In January 1907, Cole was hired by the University of Nebraska to take over as head coach of its football program.[9][10] From 1907 to 1910, he coached at Nebraska and compiled a 25–8–3 record.[8] Cole developed many strong players at Nebraska, and his Cornhuskers teams twice won the Missouri Valley Conference championship. In 1911, the Missouri Valley Conference adopted a new rule prohibiting "special coaching" and requiring that coaches must be full-time faculty members.[11] Cole had purchased a ranch in Missoula, Montana that required his personal attention in the off-season.[12] Unable to commit to a year-round position, Cole resigned as coach at Nebraska after the 1910 season in which he led Nebraska to a 7–1 record.[11] Cole's last game as Nebraska's head football coach was a 119–0 win over the Haskell Indians, a point total that still ranks as the highest ever by a Cornhuskers team.[13]

Cole's career record as the head coach at Marietta, Virginia, and Nebraska was 44–17–5. In his seven years of head coaching, he never had a losing record.[8]

Later lifeEdit

After retiring from coaching, Cole worked on his ranch of several hundred acres in the fruit-growing belt of the Northwest.[12] Cole died at a Charlottesville, Virginia nursing home in 1968.[14]

Head coaching recordEdit

Year Team Overall Conference Standing Bowl/playoffs
Marietta Pioneers (Independent) (1903)
1903 Marietta 7–3
Marietta: 7–3
Virginia Cavaliers (Independent) (1905–1906)
1905 Virginia 5–4
1906 Virginia 7–2–2
Virginia: 12–6–2
Nebraska Cornhuskers (Missouri Valley Intercollegiate Athletic Association) (1907–1910)
1907 Nebraska 8–2 1–0 T–1st
1908 Nebraska 7–2–1 2–1 T–2nd
1909 Nebraska 3–3–2 0–2–1 T–5th
1910 Nebraska 7–1 2–0 1st
Nebraska: 25–8–3 5–3–1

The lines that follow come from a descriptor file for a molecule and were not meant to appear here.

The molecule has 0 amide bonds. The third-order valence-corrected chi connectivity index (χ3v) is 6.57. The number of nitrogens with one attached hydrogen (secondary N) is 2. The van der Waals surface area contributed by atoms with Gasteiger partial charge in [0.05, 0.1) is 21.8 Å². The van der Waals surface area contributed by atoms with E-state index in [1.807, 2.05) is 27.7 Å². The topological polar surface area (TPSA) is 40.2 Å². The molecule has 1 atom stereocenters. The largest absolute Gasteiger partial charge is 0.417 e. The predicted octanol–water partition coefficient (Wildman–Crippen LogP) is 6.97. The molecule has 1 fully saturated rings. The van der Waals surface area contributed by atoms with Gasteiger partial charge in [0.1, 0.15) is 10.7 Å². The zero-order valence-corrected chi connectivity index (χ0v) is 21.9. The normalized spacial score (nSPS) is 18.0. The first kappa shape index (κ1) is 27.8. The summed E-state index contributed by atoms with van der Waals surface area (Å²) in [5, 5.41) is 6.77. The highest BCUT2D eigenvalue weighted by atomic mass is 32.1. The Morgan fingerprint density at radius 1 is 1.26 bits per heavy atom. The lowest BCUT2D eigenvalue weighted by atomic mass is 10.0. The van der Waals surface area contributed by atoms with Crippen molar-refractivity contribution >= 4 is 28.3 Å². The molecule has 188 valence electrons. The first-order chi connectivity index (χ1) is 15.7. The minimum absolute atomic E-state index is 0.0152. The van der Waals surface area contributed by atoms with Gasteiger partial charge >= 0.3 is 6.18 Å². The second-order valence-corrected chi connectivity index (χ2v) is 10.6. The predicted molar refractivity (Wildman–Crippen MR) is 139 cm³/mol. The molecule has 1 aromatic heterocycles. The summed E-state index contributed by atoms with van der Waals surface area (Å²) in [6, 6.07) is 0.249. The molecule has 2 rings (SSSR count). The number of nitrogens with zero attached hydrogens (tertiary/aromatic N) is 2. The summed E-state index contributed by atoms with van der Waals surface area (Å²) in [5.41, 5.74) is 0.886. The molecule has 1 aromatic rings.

Total: 44–17–5
      National championship         Conference title         Conference division title


  1. "United States, World War II Draft Registration Cards, 1942". FamilySearch. Intellectual Reserve, Inc.. Retrieved November 28, 2012.
  2. 2.0 2.1 2.2 2.3 "VIRGINIA ELEVEN'S COACH: King Cole Selected by Athletic Association—Thanksgiving Day Game". The Washington Post. 1905-01-07.
  3. "1902 Michigan Football roster". University of Michigan.
  4. 4.0 4.1 "1902 Michigan Football Team". University of Michigan.
  5. 5.0 5.1 5.2 "COLE TO COACH VIKGINIA: Michigan Man to Have Charge of Old". The Washington Post. 1906-08-27.
  6. "1904 Michigan Football Team". University of Michigan.
  7. "Sporting Briefs". Lake County News. 1907-01-11.
  8. 8.0 8.1 8.2 "All-Time Coaching Records: William "King" Cole". College Football Data Warehouse.
  10. "University Loses Football Coach". The Washington Post. 1907-01-21.
  11. 11.0 11.1 "The World of Sport". The Lincoln Evening News. 1911-09-21.
  12. 12.0 12.1 "COLE QUITS COACHING: Abandons Gridiron Sport and Has Purchased Big Ranch". The Washington Post. 1911-02-10.
  13. "Nebraska Head Coach, 1907-10".
  14. "Rites held for former NU coach", Columbus Daily Telegram, Friday, April 26, 1968, Columbus, Nebraska, United States Of America

External linksEdit